In a nod to Hitachi ABB Power Grids’ work on microgrids, Brooks highlighted similar efforts to enlist inverters to stabilize low-voltage distribution grids. EPRI is working on an Energy Department-funded project called “Solar Critical Infrastructure Energization system,” or Solace, built around the concept of a grid-forming solar PV inverter. 

Partners including the University of Texas Austin, utility Austin Energy, nonprofit Pecan Street, inverter maker Yaskawa Solectria Solar and grid technology giant Schneider Electric will collaborate on the project, which will eventually target the rooftop solar and battery-equipped Mueller neighborhood in Austin, Texas as a test bed. 

“The project is basically looking at how you can use distributed resources, primarily inverter-based resources, to provide an increased resiliency to critical infrastructure on the system,” Brooks said. In essence, it’s an attempt to replicate a stand-along microgrid across utility-controlled distribution circuits, using grid-forming inverters to provide the source of frequency and voltage to keep the system energized during wider outages. 

The same system could be used to help restart the grid, he noted. A similar project by U.K. grid operator National Grid is exploring the potential for distributed energy resources to assist in what are termed “black-start” operations. Of course, this interaction brings the “added complication of making certain that the provision of that service up to the bulk system doesn’t result in an operating problem on the distribution system,” such as a burst of transmission system frequency-stabilizing power overloading low-voltage circuits.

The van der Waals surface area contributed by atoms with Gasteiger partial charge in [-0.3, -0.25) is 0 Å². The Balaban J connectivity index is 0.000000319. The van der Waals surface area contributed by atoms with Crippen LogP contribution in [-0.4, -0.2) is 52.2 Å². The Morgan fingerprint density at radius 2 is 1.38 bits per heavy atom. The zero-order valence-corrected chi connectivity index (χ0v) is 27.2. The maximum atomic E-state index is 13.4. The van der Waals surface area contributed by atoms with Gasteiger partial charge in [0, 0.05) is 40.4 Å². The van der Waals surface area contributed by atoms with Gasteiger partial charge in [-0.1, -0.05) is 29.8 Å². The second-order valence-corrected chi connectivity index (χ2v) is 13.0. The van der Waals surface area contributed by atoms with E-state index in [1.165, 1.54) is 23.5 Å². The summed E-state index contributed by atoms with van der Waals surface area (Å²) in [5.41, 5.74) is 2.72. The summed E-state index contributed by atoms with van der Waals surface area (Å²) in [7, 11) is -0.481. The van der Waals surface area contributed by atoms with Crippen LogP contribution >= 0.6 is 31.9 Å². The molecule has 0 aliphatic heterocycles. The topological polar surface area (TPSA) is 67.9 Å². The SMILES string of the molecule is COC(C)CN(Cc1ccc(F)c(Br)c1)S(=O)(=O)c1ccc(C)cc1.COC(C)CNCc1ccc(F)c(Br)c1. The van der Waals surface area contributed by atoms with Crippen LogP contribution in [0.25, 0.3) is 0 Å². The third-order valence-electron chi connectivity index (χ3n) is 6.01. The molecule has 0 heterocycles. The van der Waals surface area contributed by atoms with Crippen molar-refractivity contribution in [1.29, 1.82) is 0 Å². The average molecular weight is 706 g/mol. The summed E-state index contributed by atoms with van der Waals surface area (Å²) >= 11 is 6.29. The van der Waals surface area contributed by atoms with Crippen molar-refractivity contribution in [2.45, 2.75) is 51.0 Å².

But from a conceptual standpoint, the megawatt-scale inverter operating the ESCRI system and the much smaller inverters connecting rooftop solar systems to the distribution grid aren’t that different, he noted.

“When you’re talking about a microgrid or an islanded portion of the system…those distributed resources end up looking like bulk system resources.”